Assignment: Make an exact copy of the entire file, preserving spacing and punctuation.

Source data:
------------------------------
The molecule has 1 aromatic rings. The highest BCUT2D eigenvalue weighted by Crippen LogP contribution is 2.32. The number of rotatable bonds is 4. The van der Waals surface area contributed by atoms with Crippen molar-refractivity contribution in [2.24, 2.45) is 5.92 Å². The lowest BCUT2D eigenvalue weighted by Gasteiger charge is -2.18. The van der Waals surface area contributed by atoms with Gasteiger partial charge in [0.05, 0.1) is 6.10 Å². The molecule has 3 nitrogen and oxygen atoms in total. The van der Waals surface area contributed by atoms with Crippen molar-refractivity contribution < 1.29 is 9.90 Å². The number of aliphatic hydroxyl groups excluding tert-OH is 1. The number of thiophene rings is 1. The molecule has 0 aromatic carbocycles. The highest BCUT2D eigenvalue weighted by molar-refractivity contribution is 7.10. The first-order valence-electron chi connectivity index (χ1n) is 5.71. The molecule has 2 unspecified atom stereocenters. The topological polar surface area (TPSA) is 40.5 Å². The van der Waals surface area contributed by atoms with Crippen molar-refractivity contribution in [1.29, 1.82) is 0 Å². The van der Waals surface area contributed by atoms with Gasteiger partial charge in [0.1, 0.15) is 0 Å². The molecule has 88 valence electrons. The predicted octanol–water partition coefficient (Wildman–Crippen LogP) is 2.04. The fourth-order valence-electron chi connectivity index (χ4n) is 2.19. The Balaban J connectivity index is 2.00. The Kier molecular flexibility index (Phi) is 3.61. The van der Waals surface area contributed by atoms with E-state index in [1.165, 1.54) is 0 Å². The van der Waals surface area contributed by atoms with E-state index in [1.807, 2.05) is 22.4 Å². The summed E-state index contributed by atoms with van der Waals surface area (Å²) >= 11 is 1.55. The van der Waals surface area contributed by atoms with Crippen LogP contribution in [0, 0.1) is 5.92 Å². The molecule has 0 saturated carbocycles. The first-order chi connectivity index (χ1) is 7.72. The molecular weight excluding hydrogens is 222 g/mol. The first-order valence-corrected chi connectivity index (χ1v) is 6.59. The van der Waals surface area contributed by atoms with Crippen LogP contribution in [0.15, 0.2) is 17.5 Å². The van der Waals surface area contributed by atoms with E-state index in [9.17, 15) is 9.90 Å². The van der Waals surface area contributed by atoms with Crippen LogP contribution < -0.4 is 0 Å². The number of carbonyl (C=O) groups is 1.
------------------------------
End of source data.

The molecule has 1 aromatic rings. The highest BCUT2D eigenvalue weighted by Crippen LogP contribution is 2.32. The number of rotatable bonds is 4. The van der Waals surface area contributed by atoms with Crippen molar-refractivity contribution in [2.24, 2.45) is 5.92 Å². The lowest BCUT2D eigenvalue weighted by Gasteiger charge is -2.18. The van der Waals surface area contributed by atoms with Gasteiger partial charge in [0.05, 0.1) is 6.10 Å². The molecule has 3 nitrogen and oxygen atoms in total. The van der Waals surface area contributed by atoms with Crippen molar-refractivity contribution < 1.29 is 9.90 Å². The number of aliphatic hydroxyl groups excluding tert-OH is 1. The number of thiophene rings is 1. The molecule has 0 aromatic carbocycles. The highest BCUT2D eigenvalue weighted by molar-refractivity contribution is 7.10. The first-order valence-electron chi connectivity index (χ1n) is 5.71. The molecule has 2 unspecified atom stereocenters. The topological polar surface area (TPSA) is 40.5 Å². The van der Waals surface area contributed by atoms with Crippen molar-refractivity contribution in [1.29, 1.82) is 0 Å². The van der Waals surface area contributed by atoms with Gasteiger partial charge in [0.1, 0.15) is 0 Å². The molecule has 88 valence electrons. The predicted octanol–water partition coefficient (Wildman–Crippen LogP) is 2.04. The fourth-order valence-electron chi connectivity index (χ4n) is 2.19. The Balaban J connectivity index is 2.00. The Kier molecular flexibility index (Phi) is 3.61. The van der Waals surface area contributed by atoms with E-state index in [1.165, 1.54) is 0 Å². The van der Waals surface area contributed by atoms with E-state index in [1.807, 2.05) is 22.4 Å². The summed E-state index contributed by atoms with van der Waals surface area (Å²) >= 11 is 1.55. The van der Waals surface area contributed by atoms with Crippen LogP contribution in [0, 0.1) is 5.92 Å². The molecule has 0 saturated carbocycles. The first-order chi connectivity index (χ1) is 7.72. The molecular weight excluding hydrogens is 222 g/mol. The first-order valence-corrected chi connectivity index (χ1v) is 6.59. The van der Waals surface area contributed by atoms with Crippen LogP contribution in [0.15, 0.2) is 17.5 Å². The van der Waals surface area contributed by atoms with E-state index in [9.17, 15) is 9.90 Å². The van der Waals surface area contributed by atoms with Crippen LogP contribution < -0.4 is 0 Å². The number of carbonyl (C=O) groups is 1.